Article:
Wearing black in Bermuda sets a fast impression that you might be on your way to a funeral. Unless it’s accompanied with a tie or stockings. In that case, tourists and locals alike can tell. You’re in town on business. You’ve hopped the short flight from New York to Hamilton to speak in numbers. Talk in terms of billions.
Terms you never imagined engaging in.
When you drink two Bloody Marys with your toast for breakfast at a local cafe, before the morning’s board meeting, the waitstaff knows you better than you think you know yourself.
“Politics or insurance?” a waiter asks his colleague about you. You don’t notice. You focus on alternating. Toast, coffee, cocktail. Toast, coffee, cocktail. Black coffee. No sugar. Continue reading
My husband pawned his wedding ring for $275 two months after I gave it to him. He drank the money and fell asleep on Avenue B. When he came home the next day, he lied about everything. He lied about where the ring was. He lied about the drinking.
He lied. Again.
I tenderly removed my ring and tucked it in the silk-lined box I saved after purchasing the set I couldn’t afford. The money he took from a grey-eyed woman with sweaty hands was nowhere near what I paid. What I’m still paying back.
A week after it occurs, I realize I can no longer keep a piece of jewelry that bears no meaning. My therapist says my fear of rejection is what caused it all.
“You are too forgiving,” she said brushing wispy bangs from her face. “You’re the most forgiving person I know.”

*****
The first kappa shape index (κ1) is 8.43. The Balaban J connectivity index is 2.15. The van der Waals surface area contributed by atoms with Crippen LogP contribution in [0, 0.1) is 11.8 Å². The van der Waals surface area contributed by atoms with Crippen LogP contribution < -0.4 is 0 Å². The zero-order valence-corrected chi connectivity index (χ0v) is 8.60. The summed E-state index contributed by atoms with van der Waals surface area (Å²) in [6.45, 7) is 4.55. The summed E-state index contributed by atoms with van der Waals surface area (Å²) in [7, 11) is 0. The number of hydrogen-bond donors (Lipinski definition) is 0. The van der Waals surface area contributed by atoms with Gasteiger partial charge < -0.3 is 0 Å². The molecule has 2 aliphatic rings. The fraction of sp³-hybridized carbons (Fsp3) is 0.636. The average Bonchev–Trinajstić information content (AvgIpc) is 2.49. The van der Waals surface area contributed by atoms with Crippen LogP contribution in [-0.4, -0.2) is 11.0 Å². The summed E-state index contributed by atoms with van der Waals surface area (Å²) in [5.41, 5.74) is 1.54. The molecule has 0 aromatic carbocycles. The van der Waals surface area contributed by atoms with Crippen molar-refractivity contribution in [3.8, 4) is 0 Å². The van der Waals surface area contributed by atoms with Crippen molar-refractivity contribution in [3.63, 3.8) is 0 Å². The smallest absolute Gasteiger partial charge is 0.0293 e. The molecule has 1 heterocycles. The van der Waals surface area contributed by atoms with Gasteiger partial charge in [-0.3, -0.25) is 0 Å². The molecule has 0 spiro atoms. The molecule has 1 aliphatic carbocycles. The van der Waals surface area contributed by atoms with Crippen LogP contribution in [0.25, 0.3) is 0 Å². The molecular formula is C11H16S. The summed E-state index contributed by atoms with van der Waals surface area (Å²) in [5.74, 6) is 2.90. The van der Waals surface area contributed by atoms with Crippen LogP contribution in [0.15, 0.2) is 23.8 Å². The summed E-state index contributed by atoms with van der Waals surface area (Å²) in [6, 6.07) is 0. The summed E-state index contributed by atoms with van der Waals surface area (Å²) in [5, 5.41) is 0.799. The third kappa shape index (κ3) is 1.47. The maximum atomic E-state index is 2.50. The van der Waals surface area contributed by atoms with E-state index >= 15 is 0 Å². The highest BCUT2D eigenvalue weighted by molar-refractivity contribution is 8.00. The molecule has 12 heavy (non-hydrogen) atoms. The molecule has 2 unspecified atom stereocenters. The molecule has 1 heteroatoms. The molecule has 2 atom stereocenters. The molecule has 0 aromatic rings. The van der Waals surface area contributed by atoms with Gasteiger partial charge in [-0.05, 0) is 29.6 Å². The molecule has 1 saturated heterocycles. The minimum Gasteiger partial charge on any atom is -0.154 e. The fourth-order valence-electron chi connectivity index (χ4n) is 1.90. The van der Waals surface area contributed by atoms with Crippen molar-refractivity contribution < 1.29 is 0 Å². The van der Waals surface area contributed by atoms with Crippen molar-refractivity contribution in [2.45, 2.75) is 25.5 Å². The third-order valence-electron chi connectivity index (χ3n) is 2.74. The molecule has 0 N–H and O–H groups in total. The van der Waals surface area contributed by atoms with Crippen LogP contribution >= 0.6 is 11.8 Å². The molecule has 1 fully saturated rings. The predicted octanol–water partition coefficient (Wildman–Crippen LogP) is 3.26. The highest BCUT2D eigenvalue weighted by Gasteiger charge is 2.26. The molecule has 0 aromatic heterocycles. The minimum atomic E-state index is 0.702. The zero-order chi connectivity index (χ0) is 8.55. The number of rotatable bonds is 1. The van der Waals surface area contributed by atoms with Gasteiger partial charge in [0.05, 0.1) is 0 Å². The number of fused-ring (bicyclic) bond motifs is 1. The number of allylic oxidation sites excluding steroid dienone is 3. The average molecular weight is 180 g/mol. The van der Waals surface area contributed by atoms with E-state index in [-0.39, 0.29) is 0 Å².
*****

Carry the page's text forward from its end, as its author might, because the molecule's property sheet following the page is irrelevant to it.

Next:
I came to New York City to fade into the streets after I lost my soul mate in Australia because of a fatal accident. People always tell you that accidents happen. They leave out the statistics of people who actual survive them.
My Soul Mate is an unfortunate statistic. I am starting to understand that I am too. That he and I always have been. It’s part of who we are. Continue reading
Mona is a young girl with… nobody.
Mona has always been a very lonely girl.
Mona inherited eyes the color of the Irish Sea from an uncle named Patrick with a fondness for whiskey and a habit of women. Women like the black braided Brigitte. Continue reading
I came across this piece from 2003 today, written after I left the city for what would end up being a year, or nine…
I left New York City. It was the day after a spider-legged woman stepped out of a stretch limousine, nearly tripped over a homeless man, and entered into an exhibit in SOHO to decide what starving painter she would feed with her dead husband’s money. The owners of the studio seemed so pleased with the turn out.
off guard. electricity.
The people next door are burning candles again.
Vine shaped shadows stretch across the roof of their twenty-second story penthouse. From your neighboring nineteenth floor studio, the flames look like lightning bugs.
You remember when you lit candles in the living room and she was glowing shades of copper and sap. You were far away from everything then.
She was never close again. Continue reading